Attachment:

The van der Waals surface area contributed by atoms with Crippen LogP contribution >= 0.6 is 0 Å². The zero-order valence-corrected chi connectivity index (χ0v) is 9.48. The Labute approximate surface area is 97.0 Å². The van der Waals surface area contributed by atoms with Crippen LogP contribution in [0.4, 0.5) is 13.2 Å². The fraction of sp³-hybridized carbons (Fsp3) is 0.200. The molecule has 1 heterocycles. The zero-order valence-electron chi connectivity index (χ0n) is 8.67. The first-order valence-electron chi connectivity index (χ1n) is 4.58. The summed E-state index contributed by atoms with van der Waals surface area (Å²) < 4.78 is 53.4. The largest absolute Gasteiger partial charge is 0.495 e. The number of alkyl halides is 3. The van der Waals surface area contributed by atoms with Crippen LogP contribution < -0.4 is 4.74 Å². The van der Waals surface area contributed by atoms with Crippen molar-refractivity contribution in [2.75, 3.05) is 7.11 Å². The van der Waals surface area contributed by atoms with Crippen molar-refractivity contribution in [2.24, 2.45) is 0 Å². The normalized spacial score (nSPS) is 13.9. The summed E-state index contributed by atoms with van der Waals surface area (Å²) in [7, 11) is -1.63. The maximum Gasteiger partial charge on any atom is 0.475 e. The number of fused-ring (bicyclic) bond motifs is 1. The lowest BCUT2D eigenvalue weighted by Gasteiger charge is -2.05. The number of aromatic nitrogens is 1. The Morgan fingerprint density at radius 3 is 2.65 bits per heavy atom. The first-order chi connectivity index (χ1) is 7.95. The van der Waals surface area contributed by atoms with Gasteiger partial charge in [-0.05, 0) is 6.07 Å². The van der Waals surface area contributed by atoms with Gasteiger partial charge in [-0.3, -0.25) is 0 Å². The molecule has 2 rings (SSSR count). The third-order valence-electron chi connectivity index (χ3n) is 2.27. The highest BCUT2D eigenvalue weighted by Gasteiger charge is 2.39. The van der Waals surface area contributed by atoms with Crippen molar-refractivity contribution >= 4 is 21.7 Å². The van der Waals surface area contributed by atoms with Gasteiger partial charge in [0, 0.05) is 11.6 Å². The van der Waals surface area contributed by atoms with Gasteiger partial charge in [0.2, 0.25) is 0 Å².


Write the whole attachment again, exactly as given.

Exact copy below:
The van der Waals surface area contributed by atoms with Crippen LogP contribution >= 0.6 is 0 Å². The zero-order valence-corrected chi connectivity index (χ0v) is 9.48. The Labute approximate surface area is 97.0 Å². The van der Waals surface area contributed by atoms with Crippen LogP contribution in [0.4, 0.5) is 13.2 Å². The fraction of sp³-hybridized carbons (Fsp3) is 0.200. The molecule has 1 heterocycles. The zero-order valence-electron chi connectivity index (χ0n) is 8.67. The first-order valence-electron chi connectivity index (χ1n) is 4.58. The summed E-state index contributed by atoms with van der Waals surface area (Å²) < 4.78 is 53.4. The largest absolute Gasteiger partial charge is 0.495 e. The number of alkyl halides is 3. The van der Waals surface area contributed by atoms with Crippen LogP contribution < -0.4 is 4.74 Å². The van der Waals surface area contributed by atoms with Crippen molar-refractivity contribution in [2.75, 3.05) is 7.11 Å². The van der Waals surface area contributed by atoms with Crippen molar-refractivity contribution in [2.24, 2.45) is 0 Å². The normalized spacial score (nSPS) is 13.9. The summed E-state index contributed by atoms with van der Waals surface area (Å²) in [7, 11) is -1.63. The maximum Gasteiger partial charge on any atom is 0.475 e. The number of fused-ring (bicyclic) bond motifs is 1. The lowest BCUT2D eigenvalue weighted by Gasteiger charge is -2.05. The number of aromatic nitrogens is 1. The Morgan fingerprint density at radius 3 is 2.65 bits per heavy atom. The first-order chi connectivity index (χ1) is 7.95. The van der Waals surface area contributed by atoms with Gasteiger partial charge in [-0.05, 0) is 6.07 Å². The van der Waals surface area contributed by atoms with Gasteiger partial charge in [-0.3, -0.25) is 0 Å². The molecule has 2 rings (SSSR count). The third-order valence-electron chi connectivity index (χ3n) is 2.27. The highest BCUT2D eigenvalue weighted by Gasteiger charge is 2.39. The van der Waals surface area contributed by atoms with Crippen molar-refractivity contribution >= 4 is 21.7 Å². The van der Waals surface area contributed by atoms with Gasteiger partial charge in [0, 0.05) is 11.6 Å². The van der Waals surface area contributed by atoms with Gasteiger partial charge in [0.2, 0.25) is 0 Å².